Kentucky HEALTH Medicaid Waiver May Not Aid Farmers After All

By Marina Kirtland

On November 20, 2018, the Kentucky Cabinet for Health and Family Services announced that the federal Centers for Medicare and Medicaid Services (CMS) had approved the Commonwealth’s Section 1115 Medicaid waiver known as Kentucky HEALTH (Helping to Engage Long Term Health.) and the program shall be implemented as early as April 2019.[i]

The waiver was introduced in June of 2016; former Health and Human Services Secretary Vickie Yates Glisson stated that she did not believe that the “needle had moved” enough on health indicators over the two-year period since Medicaid expansion occurred in the Commonwealth.[ii]  Section 1115 Medicaid waivers are designed to allow states the flexibility to innovate, adjust, and evaluate Medicaid policy. Most plans are approved for a five-year period.[iii]

Kentucky HEALTH is unique and is the first Medicaid waiver to be approved with work requirements for the purposes of maintaining Medicaid eligibility.[iv] Previously, all waivers submitted with work requirements were denied.[v] However, under the Trump administration, the plan was approved in January of 2018.[vi]

However, in June the U.S. District Court blocked Kentucky from moving ahead with implementing Kentucky HEALTH.[vii] The Court held that “the Secretary never provided a bottom-line estimate of how many people would lose Medicaid with Kentucky HEALTH in place.”[viii] The oversight is blatant, especially when considering that the risk of lost coverage was “factually substantiated in the record.”[ix]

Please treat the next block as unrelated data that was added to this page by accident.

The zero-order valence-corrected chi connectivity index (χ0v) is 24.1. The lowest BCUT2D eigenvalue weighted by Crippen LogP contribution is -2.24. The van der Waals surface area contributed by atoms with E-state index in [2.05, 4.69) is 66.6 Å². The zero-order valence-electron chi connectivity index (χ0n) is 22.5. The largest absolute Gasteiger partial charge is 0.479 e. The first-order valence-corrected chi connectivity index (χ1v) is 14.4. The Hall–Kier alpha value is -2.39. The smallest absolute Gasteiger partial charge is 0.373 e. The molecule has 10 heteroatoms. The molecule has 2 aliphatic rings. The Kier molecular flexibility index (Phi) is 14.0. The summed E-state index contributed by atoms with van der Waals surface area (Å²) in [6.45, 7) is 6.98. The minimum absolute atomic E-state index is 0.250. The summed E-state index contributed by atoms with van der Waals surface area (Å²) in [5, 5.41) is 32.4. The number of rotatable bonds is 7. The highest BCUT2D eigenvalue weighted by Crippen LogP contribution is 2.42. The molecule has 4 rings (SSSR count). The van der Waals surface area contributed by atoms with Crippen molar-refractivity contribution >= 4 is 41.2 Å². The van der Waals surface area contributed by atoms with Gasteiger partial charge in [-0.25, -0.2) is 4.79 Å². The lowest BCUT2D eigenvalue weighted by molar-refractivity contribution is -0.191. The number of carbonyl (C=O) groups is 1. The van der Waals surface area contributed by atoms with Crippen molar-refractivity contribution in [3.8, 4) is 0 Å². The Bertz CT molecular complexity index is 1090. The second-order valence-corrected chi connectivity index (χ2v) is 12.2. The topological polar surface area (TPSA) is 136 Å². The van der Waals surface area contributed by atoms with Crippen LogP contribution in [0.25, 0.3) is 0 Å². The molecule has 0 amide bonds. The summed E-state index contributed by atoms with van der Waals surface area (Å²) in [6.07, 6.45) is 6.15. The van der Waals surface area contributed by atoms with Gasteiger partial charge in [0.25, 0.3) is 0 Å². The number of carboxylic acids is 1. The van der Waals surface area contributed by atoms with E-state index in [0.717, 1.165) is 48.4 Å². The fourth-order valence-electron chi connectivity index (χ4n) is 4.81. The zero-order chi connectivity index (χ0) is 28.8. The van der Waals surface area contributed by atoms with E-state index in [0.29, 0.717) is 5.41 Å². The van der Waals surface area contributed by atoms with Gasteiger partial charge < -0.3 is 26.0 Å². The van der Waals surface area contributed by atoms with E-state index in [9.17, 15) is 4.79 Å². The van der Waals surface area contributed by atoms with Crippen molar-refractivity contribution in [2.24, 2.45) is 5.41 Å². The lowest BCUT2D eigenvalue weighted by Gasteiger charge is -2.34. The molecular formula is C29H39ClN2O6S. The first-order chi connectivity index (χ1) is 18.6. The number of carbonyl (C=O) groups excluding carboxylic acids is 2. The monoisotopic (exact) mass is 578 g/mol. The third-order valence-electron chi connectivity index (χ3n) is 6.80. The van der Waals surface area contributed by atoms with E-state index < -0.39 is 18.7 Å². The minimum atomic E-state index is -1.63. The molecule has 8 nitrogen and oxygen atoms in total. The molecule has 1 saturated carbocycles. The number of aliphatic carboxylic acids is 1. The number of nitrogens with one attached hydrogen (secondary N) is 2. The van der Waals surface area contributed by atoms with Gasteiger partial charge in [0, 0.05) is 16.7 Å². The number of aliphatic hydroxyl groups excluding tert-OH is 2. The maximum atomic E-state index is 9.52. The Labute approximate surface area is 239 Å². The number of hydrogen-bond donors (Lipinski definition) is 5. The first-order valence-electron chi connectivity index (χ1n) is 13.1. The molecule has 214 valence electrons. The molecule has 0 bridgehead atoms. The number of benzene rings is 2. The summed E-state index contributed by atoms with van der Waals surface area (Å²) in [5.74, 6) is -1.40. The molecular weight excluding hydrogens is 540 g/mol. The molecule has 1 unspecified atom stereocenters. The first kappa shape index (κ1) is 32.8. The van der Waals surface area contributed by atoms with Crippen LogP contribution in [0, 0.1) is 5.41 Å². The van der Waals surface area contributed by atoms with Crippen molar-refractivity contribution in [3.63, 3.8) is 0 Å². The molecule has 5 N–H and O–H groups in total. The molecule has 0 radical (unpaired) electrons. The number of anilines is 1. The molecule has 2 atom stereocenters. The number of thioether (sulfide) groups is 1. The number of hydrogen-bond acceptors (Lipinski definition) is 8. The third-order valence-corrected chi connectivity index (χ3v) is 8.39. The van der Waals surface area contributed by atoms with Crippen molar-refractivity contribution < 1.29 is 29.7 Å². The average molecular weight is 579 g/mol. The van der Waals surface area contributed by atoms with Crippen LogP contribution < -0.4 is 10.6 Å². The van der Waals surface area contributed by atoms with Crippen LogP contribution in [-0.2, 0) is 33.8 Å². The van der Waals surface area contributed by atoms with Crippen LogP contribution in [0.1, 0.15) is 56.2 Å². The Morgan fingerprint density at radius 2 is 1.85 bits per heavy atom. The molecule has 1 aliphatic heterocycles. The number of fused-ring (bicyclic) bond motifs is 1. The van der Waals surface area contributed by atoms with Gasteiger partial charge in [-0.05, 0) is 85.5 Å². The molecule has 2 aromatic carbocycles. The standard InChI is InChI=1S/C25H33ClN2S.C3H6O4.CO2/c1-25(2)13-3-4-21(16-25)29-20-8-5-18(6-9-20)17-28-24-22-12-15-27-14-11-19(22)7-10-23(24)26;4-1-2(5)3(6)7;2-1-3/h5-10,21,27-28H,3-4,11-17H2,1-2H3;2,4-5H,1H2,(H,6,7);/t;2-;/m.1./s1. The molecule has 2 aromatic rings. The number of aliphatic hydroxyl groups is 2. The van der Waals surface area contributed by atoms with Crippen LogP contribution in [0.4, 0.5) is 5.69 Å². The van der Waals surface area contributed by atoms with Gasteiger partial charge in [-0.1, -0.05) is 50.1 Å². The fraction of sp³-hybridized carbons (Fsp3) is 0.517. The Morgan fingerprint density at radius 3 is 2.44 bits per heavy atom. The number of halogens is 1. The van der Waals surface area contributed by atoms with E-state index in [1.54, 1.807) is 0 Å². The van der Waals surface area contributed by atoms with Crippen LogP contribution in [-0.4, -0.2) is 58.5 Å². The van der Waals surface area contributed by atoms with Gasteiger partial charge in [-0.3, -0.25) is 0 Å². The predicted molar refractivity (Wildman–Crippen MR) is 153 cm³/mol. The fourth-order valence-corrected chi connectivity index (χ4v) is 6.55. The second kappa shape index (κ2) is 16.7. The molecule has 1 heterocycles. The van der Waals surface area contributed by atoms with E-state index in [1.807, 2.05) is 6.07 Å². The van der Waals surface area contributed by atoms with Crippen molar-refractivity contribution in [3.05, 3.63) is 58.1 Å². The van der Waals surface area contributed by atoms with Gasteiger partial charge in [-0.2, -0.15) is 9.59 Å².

The waiver was then returned to CMS for further consideration.[x] CMS reopened the public comment period for thirty days.[xi] A random sample of 200 comments by Kentucky Health News found the opposition to be about 7 to 1.[xii] Emily Beauregard, the executive director of Kentucky Voices for Health commented saying “they’ve made no adjustments to [the plan] to address the concerns of the judge.”[xiii] It was ultimately re-approved in late November.[xiv]  

Certain Kentucky HEALTH beneficiaries will be mandated to complete eighty hours of community engagement every month in order to remain eligible for their Medicaid benefits through work, job training, education, or volunteer service.[xv] Kentucky HEALTH is offering all beneficiaries access to many community engagement and employment resources through its PATH Program.[xvi] PATH stands for “Partnering to Advance Training and Health.”[xvii]

Failure to comply with the requirements terminates health coverage; coverage can only be regained the month after they complete 80 hours of community engagement in a 30-day period or by taking approved health literacy or financial literacy courses.[xviii] Only pregnant women, children, the medically frail, primary caregivers, full-time students, and former foster youth up to age 26 will be exempt from the PATH requirements.[xix]